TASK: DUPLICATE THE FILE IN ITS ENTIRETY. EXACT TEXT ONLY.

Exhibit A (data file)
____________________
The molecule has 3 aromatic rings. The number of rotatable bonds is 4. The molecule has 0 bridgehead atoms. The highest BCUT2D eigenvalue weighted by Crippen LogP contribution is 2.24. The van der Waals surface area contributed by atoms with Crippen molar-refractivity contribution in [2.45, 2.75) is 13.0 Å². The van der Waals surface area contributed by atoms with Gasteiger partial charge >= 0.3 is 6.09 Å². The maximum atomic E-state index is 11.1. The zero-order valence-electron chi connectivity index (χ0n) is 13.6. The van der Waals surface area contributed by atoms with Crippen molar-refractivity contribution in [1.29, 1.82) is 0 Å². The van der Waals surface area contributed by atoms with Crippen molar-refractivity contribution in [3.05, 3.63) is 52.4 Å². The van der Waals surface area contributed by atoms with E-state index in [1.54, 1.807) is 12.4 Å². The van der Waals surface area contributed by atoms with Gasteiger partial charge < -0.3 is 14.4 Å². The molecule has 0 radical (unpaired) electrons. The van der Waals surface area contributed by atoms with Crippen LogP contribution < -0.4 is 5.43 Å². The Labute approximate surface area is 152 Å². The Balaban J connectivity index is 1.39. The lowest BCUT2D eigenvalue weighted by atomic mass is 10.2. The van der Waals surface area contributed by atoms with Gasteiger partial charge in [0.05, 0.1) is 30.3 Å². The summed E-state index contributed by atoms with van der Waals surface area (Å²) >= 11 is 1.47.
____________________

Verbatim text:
The molecule has 3 aromatic rings. The number of rotatable bonds is 4. The molecule has 0 bridgehead atoms. The highest BCUT2D eigenvalue weighted by Crippen LogP contribution is 2.24. The van der Waals surface area contributed by atoms with Crippen molar-refractivity contribution in [2.45, 2.75) is 13.0 Å². The van der Waals surface area contributed by atoms with Gasteiger partial charge >= 0.3 is 6.09 Å². The maximum atomic E-state index is 11.1. The zero-order valence-electron chi connectivity index (χ0n) is 13.6. The van der Waals surface area contributed by atoms with Crippen molar-refractivity contribution in [1.29, 1.82) is 0 Å². The van der Waals surface area contributed by atoms with Crippen molar-refractivity contribution in [3.05, 3.63) is 52.4 Å². The van der Waals surface area contributed by atoms with E-state index in [1.54, 1.807) is 12.4 Å². The van der Waals surface area contributed by atoms with Gasteiger partial charge < -0.3 is 14.4 Å². The molecule has 0 radical (unpaired) electrons. The van der Waals surface area contributed by atoms with Crippen LogP contribution < -0.4 is 5.43 Å². The Labute approximate surface area is 152 Å². The Balaban J connectivity index is 1.39. The lowest BCUT2D eigenvalue weighted by atomic mass is 10.2. The van der Waals surface area contributed by atoms with Gasteiger partial charge in [0.05, 0.1) is 30.3 Å². The summed E-state index contributed by atoms with van der Waals surface area (Å²) >= 11 is 1.47.